Campuses:

Structure and Pseudo-Randomness in Coding Theory

Friday, March 20, 2015 - 10:20am - 11:00am
Klaus 1116
Shachar Lovett (University of California, San Diego)
The theory of structure and pseudo-randomness has been very influential in several areas of mathematics, such as number theory, graph theory and Fourier analysis. It is also very influential in several areas of theoretical computer science, such as complexity theory, cryptography and property testing. In a high level, it allows to analyse arbitrary objects by decomposing them to a structural component and a pseudo-random component. The pseudo-random component behaves in many senses like random noise, while the structural component has a concise representation which makes it amenable to analysis and algorithmic manipulation.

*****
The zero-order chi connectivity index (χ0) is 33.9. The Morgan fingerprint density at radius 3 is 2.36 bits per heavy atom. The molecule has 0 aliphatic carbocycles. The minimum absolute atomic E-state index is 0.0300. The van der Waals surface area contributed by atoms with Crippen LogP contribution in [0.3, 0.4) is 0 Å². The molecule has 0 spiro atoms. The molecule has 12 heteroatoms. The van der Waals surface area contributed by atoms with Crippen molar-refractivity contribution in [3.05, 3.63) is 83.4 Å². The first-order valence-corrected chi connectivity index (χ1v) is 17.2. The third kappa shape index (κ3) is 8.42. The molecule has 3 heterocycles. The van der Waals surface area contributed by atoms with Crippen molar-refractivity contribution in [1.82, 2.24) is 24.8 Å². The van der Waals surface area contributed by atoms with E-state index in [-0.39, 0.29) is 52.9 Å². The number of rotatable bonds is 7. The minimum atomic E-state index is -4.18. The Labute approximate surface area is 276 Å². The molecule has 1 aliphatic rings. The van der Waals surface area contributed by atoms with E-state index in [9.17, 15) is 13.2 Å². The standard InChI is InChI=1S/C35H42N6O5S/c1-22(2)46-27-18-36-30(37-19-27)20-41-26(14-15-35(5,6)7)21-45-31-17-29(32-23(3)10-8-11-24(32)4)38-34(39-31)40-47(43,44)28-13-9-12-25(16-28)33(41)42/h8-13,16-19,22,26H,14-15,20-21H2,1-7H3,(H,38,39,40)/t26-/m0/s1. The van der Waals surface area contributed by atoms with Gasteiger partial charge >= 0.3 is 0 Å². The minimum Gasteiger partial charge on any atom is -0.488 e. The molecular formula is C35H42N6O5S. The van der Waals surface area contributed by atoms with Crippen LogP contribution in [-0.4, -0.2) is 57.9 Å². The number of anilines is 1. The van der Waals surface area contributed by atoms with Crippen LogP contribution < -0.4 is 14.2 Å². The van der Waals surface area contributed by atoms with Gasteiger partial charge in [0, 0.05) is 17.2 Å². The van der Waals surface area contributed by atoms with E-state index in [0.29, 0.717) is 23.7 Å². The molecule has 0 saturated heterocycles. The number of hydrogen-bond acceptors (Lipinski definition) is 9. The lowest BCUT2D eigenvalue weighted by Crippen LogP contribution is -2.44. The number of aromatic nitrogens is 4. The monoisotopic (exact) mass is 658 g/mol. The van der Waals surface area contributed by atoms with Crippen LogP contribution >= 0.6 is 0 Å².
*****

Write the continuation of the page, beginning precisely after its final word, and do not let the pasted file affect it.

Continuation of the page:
In this talk, I will describe applications of this paradigm to coding theory. I will describe a new general approach to list decoding, which follows by decomposing an arbitrary received word to a structural received word and pseudo-random noise. This allows for a simplified analysis of the list decoding problem. In particular, I will describe how this approach leads to a resolution of a conjecture by Gopalan, Klivans, and Zuckerman, that the list decoding radius of Reed-Muller codes (in certain regimes) is equal to the minimal distance of the code.

Based on joint works with Abhishek Bhowmick.